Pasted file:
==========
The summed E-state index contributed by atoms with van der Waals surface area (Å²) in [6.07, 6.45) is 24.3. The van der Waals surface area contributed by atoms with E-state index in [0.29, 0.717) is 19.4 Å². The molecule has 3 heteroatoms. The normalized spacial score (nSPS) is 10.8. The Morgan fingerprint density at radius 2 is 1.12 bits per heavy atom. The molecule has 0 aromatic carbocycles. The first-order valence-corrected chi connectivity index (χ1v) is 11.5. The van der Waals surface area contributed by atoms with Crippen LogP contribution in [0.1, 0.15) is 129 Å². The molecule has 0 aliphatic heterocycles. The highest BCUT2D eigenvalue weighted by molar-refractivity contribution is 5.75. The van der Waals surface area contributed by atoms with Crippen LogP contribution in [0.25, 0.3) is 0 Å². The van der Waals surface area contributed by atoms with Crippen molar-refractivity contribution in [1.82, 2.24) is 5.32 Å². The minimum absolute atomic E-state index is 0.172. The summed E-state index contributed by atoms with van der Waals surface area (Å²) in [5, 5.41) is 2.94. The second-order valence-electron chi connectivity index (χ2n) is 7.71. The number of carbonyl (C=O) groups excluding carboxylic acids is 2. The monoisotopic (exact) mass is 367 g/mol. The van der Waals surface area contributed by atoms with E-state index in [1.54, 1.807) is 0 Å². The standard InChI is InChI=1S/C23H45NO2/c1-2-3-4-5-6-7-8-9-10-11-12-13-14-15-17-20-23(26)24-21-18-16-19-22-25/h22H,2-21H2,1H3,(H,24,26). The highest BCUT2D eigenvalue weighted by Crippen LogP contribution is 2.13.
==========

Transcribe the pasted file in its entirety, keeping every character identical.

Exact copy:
The summed E-state index contributed by atoms with van der Waals surface area (Å²) in [6.07, 6.45) is 24.3. The van der Waals surface area contributed by atoms with E-state index in [0.29, 0.717) is 19.4 Å². The molecule has 3 heteroatoms. The normalized spacial score (nSPS) is 10.8. The Morgan fingerprint density at radius 2 is 1.12 bits per heavy atom. The molecule has 0 aromatic carbocycles. The first-order valence-corrected chi connectivity index (χ1v) is 11.5. The van der Waals surface area contributed by atoms with Crippen LogP contribution in [0.1, 0.15) is 129 Å². The molecule has 0 aliphatic heterocycles. The highest BCUT2D eigenvalue weighted by molar-refractivity contribution is 5.75. The van der Waals surface area contributed by atoms with Crippen LogP contribution in [0.25, 0.3) is 0 Å². The van der Waals surface area contributed by atoms with Crippen molar-refractivity contribution in [1.82, 2.24) is 5.32 Å². The minimum absolute atomic E-state index is 0.172. The summed E-state index contributed by atoms with van der Waals surface area (Å²) in [5, 5.41) is 2.94. The second-order valence-electron chi connectivity index (χ2n) is 7.71. The number of carbonyl (C=O) groups excluding carboxylic acids is 2. The monoisotopic (exact) mass is 367 g/mol. The van der Waals surface area contributed by atoms with E-state index in [1.54, 1.807) is 0 Å². The standard InChI is InChI=1S/C23H45NO2/c1-2-3-4-5-6-7-8-9-10-11-12-13-14-15-17-20-23(26)24-21-18-16-19-22-25/h22H,2-21H2,1H3,(H,24,26). The highest BCUT2D eigenvalue weighted by Crippen LogP contribution is 2.13.